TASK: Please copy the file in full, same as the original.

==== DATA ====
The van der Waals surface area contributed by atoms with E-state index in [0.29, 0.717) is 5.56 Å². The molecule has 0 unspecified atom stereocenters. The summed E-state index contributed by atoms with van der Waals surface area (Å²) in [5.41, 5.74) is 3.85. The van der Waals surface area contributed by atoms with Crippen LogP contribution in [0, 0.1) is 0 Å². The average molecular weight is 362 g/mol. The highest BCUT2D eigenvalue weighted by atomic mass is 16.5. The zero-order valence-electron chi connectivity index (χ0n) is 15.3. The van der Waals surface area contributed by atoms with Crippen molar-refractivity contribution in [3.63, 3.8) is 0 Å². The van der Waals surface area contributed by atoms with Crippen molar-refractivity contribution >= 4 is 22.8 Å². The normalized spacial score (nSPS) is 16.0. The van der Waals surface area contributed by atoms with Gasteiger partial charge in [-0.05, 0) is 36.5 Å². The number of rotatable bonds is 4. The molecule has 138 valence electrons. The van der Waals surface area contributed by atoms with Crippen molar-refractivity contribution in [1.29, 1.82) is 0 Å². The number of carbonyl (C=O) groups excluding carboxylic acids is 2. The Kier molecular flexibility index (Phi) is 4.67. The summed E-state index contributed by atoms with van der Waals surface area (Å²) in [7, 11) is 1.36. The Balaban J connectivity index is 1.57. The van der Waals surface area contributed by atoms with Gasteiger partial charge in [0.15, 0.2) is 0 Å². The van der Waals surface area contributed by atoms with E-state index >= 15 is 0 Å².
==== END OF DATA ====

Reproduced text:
The van der Waals surface area contributed by atoms with E-state index in [0.29, 0.717) is 5.56 Å². The molecule has 0 unspecified atom stereocenters. The summed E-state index contributed by atoms with van der Waals surface area (Å²) in [5.41, 5.74) is 3.85. The van der Waals surface area contributed by atoms with Crippen LogP contribution in [0, 0.1) is 0 Å². The average molecular weight is 362 g/mol. The highest BCUT2D eigenvalue weighted by atomic mass is 16.5. The zero-order valence-electron chi connectivity index (χ0n) is 15.3. The van der Waals surface area contributed by atoms with Crippen molar-refractivity contribution in [3.63, 3.8) is 0 Å². The van der Waals surface area contributed by atoms with Crippen molar-refractivity contribution >= 4 is 22.8 Å². The normalized spacial score (nSPS) is 16.0. The van der Waals surface area contributed by atoms with Gasteiger partial charge in [-0.05, 0) is 36.5 Å². The number of rotatable bonds is 4. The molecule has 138 valence electrons. The van der Waals surface area contributed by atoms with Crippen molar-refractivity contribution in [1.29, 1.82) is 0 Å². The number of carbonyl (C=O) groups excluding carboxylic acids is 2. The Kier molecular flexibility index (Phi) is 4.67. The summed E-state index contributed by atoms with van der Waals surface area (Å²) in [7, 11) is 1.36. The Balaban J connectivity index is 1.57. The van der Waals surface area contributed by atoms with Gasteiger partial charge in [0.15, 0.2) is 0 Å². The van der Waals surface area contributed by atoms with E-state index >= 15 is 0 Å².